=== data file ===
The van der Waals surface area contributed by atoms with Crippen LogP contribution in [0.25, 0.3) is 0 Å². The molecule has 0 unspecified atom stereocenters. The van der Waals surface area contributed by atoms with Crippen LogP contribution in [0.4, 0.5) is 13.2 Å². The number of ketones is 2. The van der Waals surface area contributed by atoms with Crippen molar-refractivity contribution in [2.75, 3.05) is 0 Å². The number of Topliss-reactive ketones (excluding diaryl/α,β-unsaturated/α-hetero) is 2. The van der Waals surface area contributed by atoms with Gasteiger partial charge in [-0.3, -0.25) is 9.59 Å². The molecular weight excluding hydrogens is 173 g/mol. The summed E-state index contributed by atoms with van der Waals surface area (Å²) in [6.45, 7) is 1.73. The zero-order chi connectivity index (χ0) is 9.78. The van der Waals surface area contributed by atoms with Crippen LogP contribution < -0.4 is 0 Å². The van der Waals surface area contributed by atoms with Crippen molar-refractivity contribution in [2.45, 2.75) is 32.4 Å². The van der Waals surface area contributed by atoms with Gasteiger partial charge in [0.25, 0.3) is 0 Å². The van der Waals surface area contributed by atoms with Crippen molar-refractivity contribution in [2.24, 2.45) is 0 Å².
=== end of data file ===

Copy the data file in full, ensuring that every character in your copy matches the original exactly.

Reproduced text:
The van der Waals surface area contributed by atoms with Crippen LogP contribution in [0.25, 0.3) is 0 Å². The molecule has 0 unspecified atom stereocenters. The van der Waals surface area contributed by atoms with Crippen LogP contribution in [0.4, 0.5) is 13.2 Å². The number of ketones is 2. The van der Waals surface area contributed by atoms with Crippen molar-refractivity contribution in [2.75, 3.05) is 0 Å². The number of Topliss-reactive ketones (excluding diaryl/α,β-unsaturated/α-hetero) is 2. The van der Waals surface area contributed by atoms with Gasteiger partial charge in [-0.3, -0.25) is 9.59 Å². The molecular weight excluding hydrogens is 173 g/mol. The summed E-state index contributed by atoms with van der Waals surface area (Å²) in [6.45, 7) is 1.73. The zero-order chi connectivity index (χ0) is 9.78. The van der Waals surface area contributed by atoms with Crippen LogP contribution < -0.4 is 0 Å². The van der Waals surface area contributed by atoms with Crippen molar-refractivity contribution in [2.45, 2.75) is 32.4 Å². The van der Waals surface area contributed by atoms with Gasteiger partial charge in [0.25, 0.3) is 0 Å². The van der Waals surface area contributed by atoms with Crippen molar-refractivity contribution in [2.24, 2.45) is 0 Å².